This is Volume 14 of Masaaki Suzuki’s ongoing Bach
cantata cycle and it brings together four cantatas from the 1723 Leipzig
cycle. Probably because I already own an indecently large number of
CDs of Bach cantatas I have not previously investigated the releases
in this cycle. However, I have read many approving reviews elsewhere
of earlier releases. Having heard this disc I can understand why reviewers
have generally been enthusiastic.
The whole disc is characterized by lively, stylistically
aware performances by all concerned. The instrumental accompaniment
is consistently excellent, with some wonderful obbligato playing, and
the choir sings clearly and with a good, well-focused tone. Among the
soloists, Robin Blaze and Gerd Turk stand out in particular and it is
good that they have the most to do in these cantatas. Masaaki Suzuki
has clearly thought deeply about the music (as is clear from the notes
he provides about the solution to various textural issues) and he directs
with a real feel for the music.
The cantatas are all for Sundays after Trinity, respectively
the 17th Sunday (BWV 148); the 19th Sunday (BWV
48); the 22nd Sunday (BWV 89): and the 21st Sunday
(BWV 109). Apart from anything else, we can only marvel at the fact
that the same man could produce four such fine and varied cantatas in,
presumably, just six weeks.
The disc opens with BWV 148, a celebratory work as
is emphasized by the inclusion of a trumpet in the orchestral scoring.
A fine, confident opening chorus is followed by a florid tenor aria,
which is fluently sung by Gerd Turk, admirably supported by a nimble,
dancing violin obbligato. Robin Blaze is in equally fine form in the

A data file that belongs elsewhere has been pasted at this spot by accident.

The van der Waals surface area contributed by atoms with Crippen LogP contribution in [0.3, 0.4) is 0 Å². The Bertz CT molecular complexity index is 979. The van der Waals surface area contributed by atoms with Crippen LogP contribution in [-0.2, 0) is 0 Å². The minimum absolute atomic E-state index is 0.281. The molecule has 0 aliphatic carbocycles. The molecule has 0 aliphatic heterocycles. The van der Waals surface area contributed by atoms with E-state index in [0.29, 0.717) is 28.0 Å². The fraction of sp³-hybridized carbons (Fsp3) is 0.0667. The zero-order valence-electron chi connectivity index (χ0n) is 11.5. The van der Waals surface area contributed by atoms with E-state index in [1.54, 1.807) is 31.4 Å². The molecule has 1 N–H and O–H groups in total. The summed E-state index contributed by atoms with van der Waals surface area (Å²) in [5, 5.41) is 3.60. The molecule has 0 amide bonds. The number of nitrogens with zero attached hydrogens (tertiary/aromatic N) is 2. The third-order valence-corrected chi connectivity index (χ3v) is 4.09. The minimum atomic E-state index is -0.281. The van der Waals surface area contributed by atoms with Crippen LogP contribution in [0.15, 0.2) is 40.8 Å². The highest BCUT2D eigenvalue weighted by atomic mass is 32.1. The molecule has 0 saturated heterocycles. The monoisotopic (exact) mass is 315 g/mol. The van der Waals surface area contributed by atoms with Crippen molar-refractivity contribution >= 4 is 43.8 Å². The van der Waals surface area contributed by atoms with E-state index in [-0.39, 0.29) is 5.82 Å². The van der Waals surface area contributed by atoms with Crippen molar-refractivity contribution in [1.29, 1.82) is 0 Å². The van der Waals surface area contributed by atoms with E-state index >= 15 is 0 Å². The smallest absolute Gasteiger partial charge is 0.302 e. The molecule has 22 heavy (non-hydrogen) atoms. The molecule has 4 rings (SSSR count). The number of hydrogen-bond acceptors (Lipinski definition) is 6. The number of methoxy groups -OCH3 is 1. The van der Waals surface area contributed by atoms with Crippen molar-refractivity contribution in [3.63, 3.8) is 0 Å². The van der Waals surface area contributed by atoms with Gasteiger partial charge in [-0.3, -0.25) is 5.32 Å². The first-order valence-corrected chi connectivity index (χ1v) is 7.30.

succeeding recitative and aria. In the latter he is partnered by the
wonderfully plangent sound of two oboes and an oboe da caccia.
BWV 48, which the Leipzig congregation would have heard
just two weeks later, is a very different piece. The gospel for the
day tells the story of Christ healing a paralytic and the text of the
cantata, to which Bach responds avidly, draws a parallel between illness
and sin on the one hand, and healing and redemption on the other. The
chorus projects the opening chorus of lamentation with an appropriate
mixture of sadness and restraint. The structure of the cantata is a
little unusual in that after a dramatic recitative (eloquently delivered
by Robin Blaze) there follows not an aria but a chorale. Arias for alto
and tenor then follow. Each is sung with conviction and agility and
with a keen responsiveness to the text.
BWV 89 affords the first opportunity on the disc to
hear the soprano and bass soloists. Both voices were new to me. To Chiyuki
Urano falls the bass aria with which the work opens. His voice is a
fairly light bass and I found it just a trifle bland. Well though he
sings he doesn’t seem to me to command the expressive range of Robin
Blaze in the recitative and aria that follow. The soprano, Midori Suzuki,
also has a light voice. She sings with great clarity. Her brief aria
contains one of Bach’s typical, irresistible oboe obbligati. Suzuki
matches the oboist’s delicacy and gives a lovely, poised account of
the aria and it’s a pity that the programme doesn’t allow us to hear
much more of her than this.
To complete the programme we hear BWV 109. This, too,
is a work designed for a Sunday when the gospel told of a miracle of
healing. As presented here, the substantial opening chorus is unusual
in that there are contrasting passages for the soloists and for the
full choir. Masaaki Suzuki convincingly explains his reasons for this
performing decision in the booklet. Gerd Turk sings the big tenor aria
superbly. It is full of broken rhythms and harmonically difficult phrases.
Just to sing the notes accurately is a challenge but to sing them with
eloquence is a real achievement and is something which Turk manages
effortlessly. By contrast, the alto aria "radiates peace and certainty"
as the author of the notes puts it. Robin Blaze is just as fine as is
Turk in meeting the demands of this music.
Four fine and varied cantatas, all very well served
by Suzuki and his forces, who clearly have an intuitive understanding
of Bach’s many-faceted music. The sound is very good and the notes are
first class: informative and stimulating. Texts and translations are
provided to complete one’s pleasure in a most distinguished release.
Visit the Bach
Collegium Japan webpage for reviews of other releases in this series